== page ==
An Australian university is calling for a controversial facial recognition study by an ex-faculty member to be retracted by its publisher.
The research, which was co-funded by China, used facial recognition software to identify members of the Uyghur minority group.
But Curtin University said the study breached ethics guidelines, with the subjects not giving informed consent and that it had now strengthened its oversight.
The publisher, Wiley, said it was looking again at the research.
In a statement, Wiley said it had previously investigated the study and was “now reviewing the matter again taking into account the new information provided by Curtin University”.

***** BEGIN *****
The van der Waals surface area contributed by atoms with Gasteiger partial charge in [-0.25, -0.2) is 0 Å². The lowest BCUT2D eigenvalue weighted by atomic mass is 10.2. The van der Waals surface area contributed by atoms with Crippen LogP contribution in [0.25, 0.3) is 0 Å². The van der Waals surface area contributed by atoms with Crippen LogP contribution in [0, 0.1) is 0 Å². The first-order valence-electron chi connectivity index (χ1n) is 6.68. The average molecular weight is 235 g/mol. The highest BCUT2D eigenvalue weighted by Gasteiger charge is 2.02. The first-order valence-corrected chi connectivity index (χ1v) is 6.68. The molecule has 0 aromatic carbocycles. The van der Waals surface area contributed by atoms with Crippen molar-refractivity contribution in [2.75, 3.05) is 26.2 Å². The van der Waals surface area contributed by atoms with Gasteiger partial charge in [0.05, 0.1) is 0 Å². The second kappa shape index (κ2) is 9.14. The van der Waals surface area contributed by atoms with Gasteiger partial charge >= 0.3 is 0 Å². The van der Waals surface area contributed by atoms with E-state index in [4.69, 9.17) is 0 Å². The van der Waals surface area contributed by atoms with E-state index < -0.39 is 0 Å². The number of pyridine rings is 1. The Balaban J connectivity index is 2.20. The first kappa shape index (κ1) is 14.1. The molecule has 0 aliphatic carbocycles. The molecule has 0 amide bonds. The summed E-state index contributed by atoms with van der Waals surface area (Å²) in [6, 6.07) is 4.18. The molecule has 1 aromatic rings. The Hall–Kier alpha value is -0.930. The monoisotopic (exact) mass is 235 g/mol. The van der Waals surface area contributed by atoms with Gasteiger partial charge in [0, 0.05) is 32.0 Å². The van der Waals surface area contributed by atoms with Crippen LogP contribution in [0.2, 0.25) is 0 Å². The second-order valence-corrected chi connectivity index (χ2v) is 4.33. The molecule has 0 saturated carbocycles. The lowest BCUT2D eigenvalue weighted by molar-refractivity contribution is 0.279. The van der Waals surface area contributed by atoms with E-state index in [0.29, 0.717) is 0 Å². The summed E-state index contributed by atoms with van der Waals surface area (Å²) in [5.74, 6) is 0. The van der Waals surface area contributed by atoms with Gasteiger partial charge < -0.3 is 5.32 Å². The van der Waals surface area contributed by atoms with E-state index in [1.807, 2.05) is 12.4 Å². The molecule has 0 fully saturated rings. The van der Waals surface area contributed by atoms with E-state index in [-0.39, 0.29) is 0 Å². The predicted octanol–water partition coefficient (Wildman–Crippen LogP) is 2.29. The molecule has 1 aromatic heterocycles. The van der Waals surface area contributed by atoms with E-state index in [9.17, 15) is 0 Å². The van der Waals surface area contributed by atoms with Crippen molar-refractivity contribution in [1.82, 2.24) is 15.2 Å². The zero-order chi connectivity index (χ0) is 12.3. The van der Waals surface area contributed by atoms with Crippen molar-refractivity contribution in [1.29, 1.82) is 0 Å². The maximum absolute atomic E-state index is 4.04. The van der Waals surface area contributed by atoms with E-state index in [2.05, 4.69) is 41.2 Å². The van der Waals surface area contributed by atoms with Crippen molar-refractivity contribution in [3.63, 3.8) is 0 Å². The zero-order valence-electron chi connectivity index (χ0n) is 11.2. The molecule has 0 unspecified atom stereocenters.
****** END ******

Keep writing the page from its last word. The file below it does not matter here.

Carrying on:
The chair of the Australian parliament’s intelligence and security committee, James Paterson, said he remained concerned.
“It does raise troubling questions about how this research was allowed to be conducted in the first place and why it went undetected for so long,” he told ABC News.
China has faced multiple allegations of abuses against Uyghurs, including accusations it has committed genocide and forcibly sterilized women.
Human rights groups believe China has detained more than one million Uyghurs in a large network of what the state calls “re-education camps”, and sentenced hundreds of thousands to prison terms.
China has denied all accusations it has mistreated Uyghurs.